22.3.12

Second Life.. is it real or not?


Every Sunday morning SLT, there is a discussion (voice and chat) at the Gateway, you can join in and also ask questions.
This week the topic was problem solving for crisis situations in your bdsm relationship (talking about SL/virtual ones here), what surprised me was that this was approached like a rl relationship, which was weird beyond words for me as the discussion is led by a rl psychologist, who probably has gone through many research and information about the phenomenon of online/virtual relationships.

Aristotle once wrote, "Wishing to be friends is quick work, but friendship is a slow-ripening fruit."
If we look closely to our face-to-face friendships and relationships it is true, over time our connection to people grows and has more meaning.
Love and friendship also has different variations, for example you love your husband different than you love your mother, some friends are your closest, some you just have fun with when you go out...
It's a wide spectrum of feelings and emotions towards everyone that surrounds you.
All of that has consequences, positive and negative... relationships in rl are hard work to maintain, you feel loved and cherished because you get response for your efforts. The people around you perceive you as the real you, with your good, with your flaws, they love/like you for who you really are.

Now I am a true profile troll, a profile in SL for me means a way of marketing your persona in this virtual world, I love reading them even though it is an overwhelming dull sea of sameness. Since there are no goals or levels in this 'game', we create our own ideals. For some it is to create, build, to be a dj, to learn, to teach, for others to find friendship or love, to be popular, or to be something we can't or wont be in real life.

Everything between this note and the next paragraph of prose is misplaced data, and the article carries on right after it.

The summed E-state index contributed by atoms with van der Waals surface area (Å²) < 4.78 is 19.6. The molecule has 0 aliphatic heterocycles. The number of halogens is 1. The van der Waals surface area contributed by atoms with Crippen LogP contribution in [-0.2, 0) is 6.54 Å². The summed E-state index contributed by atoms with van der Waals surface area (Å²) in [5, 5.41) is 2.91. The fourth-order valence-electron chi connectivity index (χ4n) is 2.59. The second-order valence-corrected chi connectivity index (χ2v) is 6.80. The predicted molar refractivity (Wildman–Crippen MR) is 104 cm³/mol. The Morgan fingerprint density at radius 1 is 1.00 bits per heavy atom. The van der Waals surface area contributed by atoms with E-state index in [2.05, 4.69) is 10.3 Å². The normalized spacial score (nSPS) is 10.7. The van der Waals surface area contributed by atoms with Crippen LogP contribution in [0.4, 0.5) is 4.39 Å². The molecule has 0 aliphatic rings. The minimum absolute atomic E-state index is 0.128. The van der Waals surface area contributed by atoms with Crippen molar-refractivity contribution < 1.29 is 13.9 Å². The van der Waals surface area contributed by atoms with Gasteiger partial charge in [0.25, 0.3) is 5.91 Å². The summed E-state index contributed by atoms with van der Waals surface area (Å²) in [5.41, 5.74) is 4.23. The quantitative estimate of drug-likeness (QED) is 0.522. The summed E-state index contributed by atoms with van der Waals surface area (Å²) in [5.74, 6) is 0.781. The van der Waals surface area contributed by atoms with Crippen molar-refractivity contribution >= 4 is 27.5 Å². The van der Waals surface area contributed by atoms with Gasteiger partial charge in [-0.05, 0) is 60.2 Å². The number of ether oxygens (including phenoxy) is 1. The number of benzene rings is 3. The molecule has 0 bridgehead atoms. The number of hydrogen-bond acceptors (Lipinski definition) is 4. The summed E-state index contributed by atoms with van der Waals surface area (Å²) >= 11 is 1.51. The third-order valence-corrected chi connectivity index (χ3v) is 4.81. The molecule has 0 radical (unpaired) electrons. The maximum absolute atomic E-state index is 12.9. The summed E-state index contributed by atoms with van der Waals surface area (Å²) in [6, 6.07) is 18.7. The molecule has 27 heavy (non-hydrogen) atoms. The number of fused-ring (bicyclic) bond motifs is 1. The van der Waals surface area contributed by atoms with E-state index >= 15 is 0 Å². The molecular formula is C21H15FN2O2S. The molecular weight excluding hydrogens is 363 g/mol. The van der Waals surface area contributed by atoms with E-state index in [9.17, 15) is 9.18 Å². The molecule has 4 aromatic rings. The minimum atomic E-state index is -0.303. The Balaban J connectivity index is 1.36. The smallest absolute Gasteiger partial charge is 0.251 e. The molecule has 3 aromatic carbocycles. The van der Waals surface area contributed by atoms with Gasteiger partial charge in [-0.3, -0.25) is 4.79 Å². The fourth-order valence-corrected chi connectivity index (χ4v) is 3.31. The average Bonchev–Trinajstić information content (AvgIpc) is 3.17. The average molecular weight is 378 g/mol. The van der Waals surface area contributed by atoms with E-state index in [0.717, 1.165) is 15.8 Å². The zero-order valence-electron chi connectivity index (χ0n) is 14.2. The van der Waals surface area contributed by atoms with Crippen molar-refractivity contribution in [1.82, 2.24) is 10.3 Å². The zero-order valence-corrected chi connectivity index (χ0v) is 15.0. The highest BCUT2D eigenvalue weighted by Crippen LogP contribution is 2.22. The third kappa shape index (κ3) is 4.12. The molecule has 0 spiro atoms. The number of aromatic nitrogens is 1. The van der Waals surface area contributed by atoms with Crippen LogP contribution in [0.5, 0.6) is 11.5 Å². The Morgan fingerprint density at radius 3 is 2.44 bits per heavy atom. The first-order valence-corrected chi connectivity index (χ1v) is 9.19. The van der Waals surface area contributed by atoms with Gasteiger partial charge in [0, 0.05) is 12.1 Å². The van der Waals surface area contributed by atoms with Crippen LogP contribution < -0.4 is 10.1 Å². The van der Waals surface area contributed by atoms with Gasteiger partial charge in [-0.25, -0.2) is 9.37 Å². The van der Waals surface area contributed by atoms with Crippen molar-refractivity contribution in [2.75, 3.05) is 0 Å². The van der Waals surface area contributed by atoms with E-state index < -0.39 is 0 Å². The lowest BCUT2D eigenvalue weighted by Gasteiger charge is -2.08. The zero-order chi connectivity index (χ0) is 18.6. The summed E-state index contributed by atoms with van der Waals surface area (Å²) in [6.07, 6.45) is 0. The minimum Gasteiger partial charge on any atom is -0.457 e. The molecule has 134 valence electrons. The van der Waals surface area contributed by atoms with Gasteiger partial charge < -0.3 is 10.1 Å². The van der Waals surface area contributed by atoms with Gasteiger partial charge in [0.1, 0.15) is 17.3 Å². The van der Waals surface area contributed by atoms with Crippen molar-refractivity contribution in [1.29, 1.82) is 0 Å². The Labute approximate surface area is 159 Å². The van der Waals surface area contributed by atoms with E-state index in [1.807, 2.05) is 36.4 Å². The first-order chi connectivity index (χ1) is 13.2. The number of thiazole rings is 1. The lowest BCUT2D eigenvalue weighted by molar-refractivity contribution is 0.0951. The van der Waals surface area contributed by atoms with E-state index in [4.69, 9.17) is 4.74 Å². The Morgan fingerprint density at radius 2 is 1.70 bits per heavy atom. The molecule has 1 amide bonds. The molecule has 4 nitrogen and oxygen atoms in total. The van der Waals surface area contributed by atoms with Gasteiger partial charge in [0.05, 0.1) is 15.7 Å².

Even though Linden Lab surveys show most users of Second Life to be 35+, most profiles seem to be written by high school kids, the same quirks and idiosyncrasies. Because of the anonymity of Second Life we are able to shape our words and mold the way we present ourselves, this results often in a shameless narcissistic self-promotion (I am cute, beautiful, funny, witty, sexy etc etc), things we would never say face to face in the real world when we have to describe ourselves, because we would be frowned at. Add to that many hostile warnings about many different things (as if they are able to actually execute their threats, duh!). Relationships of great diversity are always described in extreme positive adjectives, often coated with deep quotes, poems or youtube songs/videos and of course the usual threat if you dare to touch/harm their loved one.
When I read all that I wonder how any grown-up can identify with that, it has nothing to do with reality.

Therapists maintain that the reason we're attracted to someone at a deep level is that basically they are like us - in a psychological sense. In the real world we can compare: age, looks, social class, age, job, hobbies and interests, all key components often used to choose our friends and partners.When we meet face to face body language tells and confirms or alerts our growing feelings for each other.